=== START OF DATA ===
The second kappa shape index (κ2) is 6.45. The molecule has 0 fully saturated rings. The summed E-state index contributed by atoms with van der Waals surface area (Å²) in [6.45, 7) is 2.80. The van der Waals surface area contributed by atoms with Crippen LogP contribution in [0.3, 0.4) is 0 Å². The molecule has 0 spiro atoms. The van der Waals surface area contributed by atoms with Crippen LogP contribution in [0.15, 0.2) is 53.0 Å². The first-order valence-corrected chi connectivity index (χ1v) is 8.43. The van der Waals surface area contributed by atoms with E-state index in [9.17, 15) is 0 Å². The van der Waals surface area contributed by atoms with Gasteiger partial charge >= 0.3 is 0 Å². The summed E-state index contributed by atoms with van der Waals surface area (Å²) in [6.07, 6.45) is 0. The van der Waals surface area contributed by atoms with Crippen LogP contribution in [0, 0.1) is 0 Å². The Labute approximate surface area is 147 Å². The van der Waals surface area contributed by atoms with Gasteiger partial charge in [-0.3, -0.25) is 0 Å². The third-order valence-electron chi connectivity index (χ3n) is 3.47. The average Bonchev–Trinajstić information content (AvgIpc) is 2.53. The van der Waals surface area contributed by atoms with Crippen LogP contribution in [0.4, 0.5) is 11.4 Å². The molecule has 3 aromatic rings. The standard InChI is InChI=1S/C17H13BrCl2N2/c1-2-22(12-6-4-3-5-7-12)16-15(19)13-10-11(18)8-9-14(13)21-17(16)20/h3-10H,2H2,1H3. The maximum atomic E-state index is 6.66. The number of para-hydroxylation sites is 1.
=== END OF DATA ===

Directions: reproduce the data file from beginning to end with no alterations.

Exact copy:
The second kappa shape index (κ2) is 6.45. The molecule has 0 fully saturated rings. The summed E-state index contributed by atoms with van der Waals surface area (Å²) in [6.45, 7) is 2.80. The van der Waals surface area contributed by atoms with Crippen LogP contribution in [0.3, 0.4) is 0 Å². The molecule has 0 spiro atoms. The van der Waals surface area contributed by atoms with Crippen LogP contribution in [0.15, 0.2) is 53.0 Å². The first-order valence-corrected chi connectivity index (χ1v) is 8.43. The van der Waals surface area contributed by atoms with E-state index in [9.17, 15) is 0 Å². The van der Waals surface area contributed by atoms with Gasteiger partial charge >= 0.3 is 0 Å². The summed E-state index contributed by atoms with van der Waals surface area (Å²) in [6.07, 6.45) is 0. The van der Waals surface area contributed by atoms with Crippen LogP contribution in [0, 0.1) is 0 Å². The Labute approximate surface area is 147 Å². The van der Waals surface area contributed by atoms with Gasteiger partial charge in [-0.3, -0.25) is 0 Å². The third-order valence-electron chi connectivity index (χ3n) is 3.47. The average Bonchev–Trinajstić information content (AvgIpc) is 2.53. The van der Waals surface area contributed by atoms with Crippen LogP contribution in [0.4, 0.5) is 11.4 Å². The molecule has 3 aromatic rings. The standard InChI is InChI=1S/C17H13BrCl2N2/c1-2-22(12-6-4-3-5-7-12)16-15(19)13-10-11(18)8-9-14(13)21-17(16)20/h3-10H,2H2,1H3. The maximum atomic E-state index is 6.66. The number of para-hydroxylation sites is 1.